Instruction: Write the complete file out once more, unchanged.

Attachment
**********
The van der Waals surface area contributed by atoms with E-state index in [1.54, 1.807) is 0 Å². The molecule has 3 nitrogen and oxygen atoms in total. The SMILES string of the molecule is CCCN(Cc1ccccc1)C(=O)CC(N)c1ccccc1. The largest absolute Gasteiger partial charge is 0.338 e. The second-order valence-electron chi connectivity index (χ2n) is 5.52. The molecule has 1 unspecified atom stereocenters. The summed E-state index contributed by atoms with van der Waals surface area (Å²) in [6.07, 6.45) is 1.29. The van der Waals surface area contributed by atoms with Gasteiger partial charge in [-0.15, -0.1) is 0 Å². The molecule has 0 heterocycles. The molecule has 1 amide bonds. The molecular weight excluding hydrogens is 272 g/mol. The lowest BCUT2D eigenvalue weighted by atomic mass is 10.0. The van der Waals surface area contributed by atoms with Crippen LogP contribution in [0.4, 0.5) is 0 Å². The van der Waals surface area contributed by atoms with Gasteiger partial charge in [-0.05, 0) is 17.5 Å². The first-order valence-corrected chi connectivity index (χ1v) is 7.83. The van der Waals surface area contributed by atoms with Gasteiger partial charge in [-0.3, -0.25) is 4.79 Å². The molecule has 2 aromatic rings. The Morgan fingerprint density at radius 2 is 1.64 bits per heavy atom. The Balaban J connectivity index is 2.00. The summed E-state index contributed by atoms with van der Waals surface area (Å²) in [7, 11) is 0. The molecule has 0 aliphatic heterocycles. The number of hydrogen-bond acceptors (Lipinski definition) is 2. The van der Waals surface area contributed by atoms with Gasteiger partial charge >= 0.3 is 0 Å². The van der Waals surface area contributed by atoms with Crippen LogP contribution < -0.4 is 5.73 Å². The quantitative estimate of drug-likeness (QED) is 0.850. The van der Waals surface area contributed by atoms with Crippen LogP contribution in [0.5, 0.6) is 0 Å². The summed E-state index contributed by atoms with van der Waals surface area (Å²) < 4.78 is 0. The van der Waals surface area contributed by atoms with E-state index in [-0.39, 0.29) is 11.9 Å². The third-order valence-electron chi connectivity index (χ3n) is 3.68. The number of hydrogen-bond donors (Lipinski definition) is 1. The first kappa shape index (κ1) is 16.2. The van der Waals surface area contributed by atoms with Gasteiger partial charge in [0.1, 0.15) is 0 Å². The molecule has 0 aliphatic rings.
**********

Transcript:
The van der Waals surface area contributed by atoms with E-state index in [1.54, 1.807) is 0 Å². The molecule has 3 nitrogen and oxygen atoms in total. The SMILES string of the molecule is CCCN(Cc1ccccc1)C(=O)CC(N)c1ccccc1. The largest absolute Gasteiger partial charge is 0.338 e. The second-order valence-electron chi connectivity index (χ2n) is 5.52. The molecule has 1 unspecified atom stereocenters. The summed E-state index contributed by atoms with van der Waals surface area (Å²) in [6.07, 6.45) is 1.29. The van der Waals surface area contributed by atoms with Gasteiger partial charge in [-0.15, -0.1) is 0 Å². The molecule has 0 heterocycles. The molecule has 1 amide bonds. The molecular weight excluding hydrogens is 272 g/mol. The lowest BCUT2D eigenvalue weighted by atomic mass is 10.0. The van der Waals surface area contributed by atoms with Crippen LogP contribution in [0.4, 0.5) is 0 Å². The van der Waals surface area contributed by atoms with Gasteiger partial charge in [-0.05, 0) is 17.5 Å². The first-order valence-corrected chi connectivity index (χ1v) is 7.83. The van der Waals surface area contributed by atoms with Gasteiger partial charge in [-0.3, -0.25) is 4.79 Å². The molecule has 2 aromatic rings. The Morgan fingerprint density at radius 2 is 1.64 bits per heavy atom. The Balaban J connectivity index is 2.00. The summed E-state index contributed by atoms with van der Waals surface area (Å²) in [7, 11) is 0. The molecule has 0 aliphatic heterocycles. The number of hydrogen-bond acceptors (Lipinski definition) is 2. The van der Waals surface area contributed by atoms with Gasteiger partial charge >= 0.3 is 0 Å². The van der Waals surface area contributed by atoms with Crippen LogP contribution < -0.4 is 5.73 Å². The quantitative estimate of drug-likeness (QED) is 0.850. The van der Waals surface area contributed by atoms with Crippen LogP contribution in [0.5, 0.6) is 0 Å². The summed E-state index contributed by atoms with van der Waals surface area (Å²) < 4.78 is 0. The van der Waals surface area contributed by atoms with E-state index in [-0.39, 0.29) is 11.9 Å². The third-order valence-electron chi connectivity index (χ3n) is 3.68. The number of hydrogen-bond donors (Lipinski definition) is 1. The first kappa shape index (κ1) is 16.2. The van der Waals surface area contributed by atoms with Gasteiger partial charge in [0.1, 0.15) is 0 Å². The molecule has 0 aliphatic rings.